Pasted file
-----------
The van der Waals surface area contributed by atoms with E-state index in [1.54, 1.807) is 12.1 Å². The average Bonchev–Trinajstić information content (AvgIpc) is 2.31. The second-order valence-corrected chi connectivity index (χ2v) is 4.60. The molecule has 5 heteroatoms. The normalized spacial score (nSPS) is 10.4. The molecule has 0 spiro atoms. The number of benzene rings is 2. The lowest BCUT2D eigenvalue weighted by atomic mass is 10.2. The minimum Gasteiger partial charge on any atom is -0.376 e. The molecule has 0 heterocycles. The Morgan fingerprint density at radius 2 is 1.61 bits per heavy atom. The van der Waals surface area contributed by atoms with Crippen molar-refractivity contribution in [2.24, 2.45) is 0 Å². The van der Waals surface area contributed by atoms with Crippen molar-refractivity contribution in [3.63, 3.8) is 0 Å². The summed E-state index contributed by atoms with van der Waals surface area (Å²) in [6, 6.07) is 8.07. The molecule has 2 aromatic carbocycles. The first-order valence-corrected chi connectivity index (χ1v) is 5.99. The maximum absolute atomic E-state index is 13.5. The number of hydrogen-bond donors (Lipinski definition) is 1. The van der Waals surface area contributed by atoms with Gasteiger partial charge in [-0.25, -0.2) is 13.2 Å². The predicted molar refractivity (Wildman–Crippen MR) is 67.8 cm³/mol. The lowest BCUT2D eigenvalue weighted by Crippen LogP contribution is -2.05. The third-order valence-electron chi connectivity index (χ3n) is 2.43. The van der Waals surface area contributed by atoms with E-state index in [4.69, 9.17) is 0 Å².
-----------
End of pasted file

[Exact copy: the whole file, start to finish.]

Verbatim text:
The van der Waals surface area contributed by atoms with E-state index in [1.54, 1.807) is 12.1 Å². The average Bonchev–Trinajstić information content (AvgIpc) is 2.31. The second-order valence-corrected chi connectivity index (χ2v) is 4.60. The molecule has 5 heteroatoms. The normalized spacial score (nSPS) is 10.4. The molecule has 0 spiro atoms. The number of benzene rings is 2. The lowest BCUT2D eigenvalue weighted by atomic mass is 10.2. The minimum Gasteiger partial charge on any atom is -0.376 e. The molecule has 0 heterocycles. The Morgan fingerprint density at radius 2 is 1.61 bits per heavy atom. The van der Waals surface area contributed by atoms with Crippen molar-refractivity contribution in [2.24, 2.45) is 0 Å². The van der Waals surface area contributed by atoms with Crippen molar-refractivity contribution in [3.63, 3.8) is 0 Å². The summed E-state index contributed by atoms with van der Waals surface area (Å²) in [6, 6.07) is 8.07. The molecule has 2 aromatic carbocycles. The first-order valence-corrected chi connectivity index (χ1v) is 5.99. The maximum absolute atomic E-state index is 13.5. The number of hydrogen-bond donors (Lipinski definition) is 1. The van der Waals surface area contributed by atoms with Gasteiger partial charge in [-0.25, -0.2) is 13.2 Å². The predicted molar refractivity (Wildman–Crippen MR) is 67.8 cm³/mol. The lowest BCUT2D eigenvalue weighted by Crippen LogP contribution is -2.05. The third-order valence-electron chi connectivity index (χ3n) is 2.43. The van der Waals surface area contributed by atoms with E-state index in [4.69, 9.17) is 0 Å².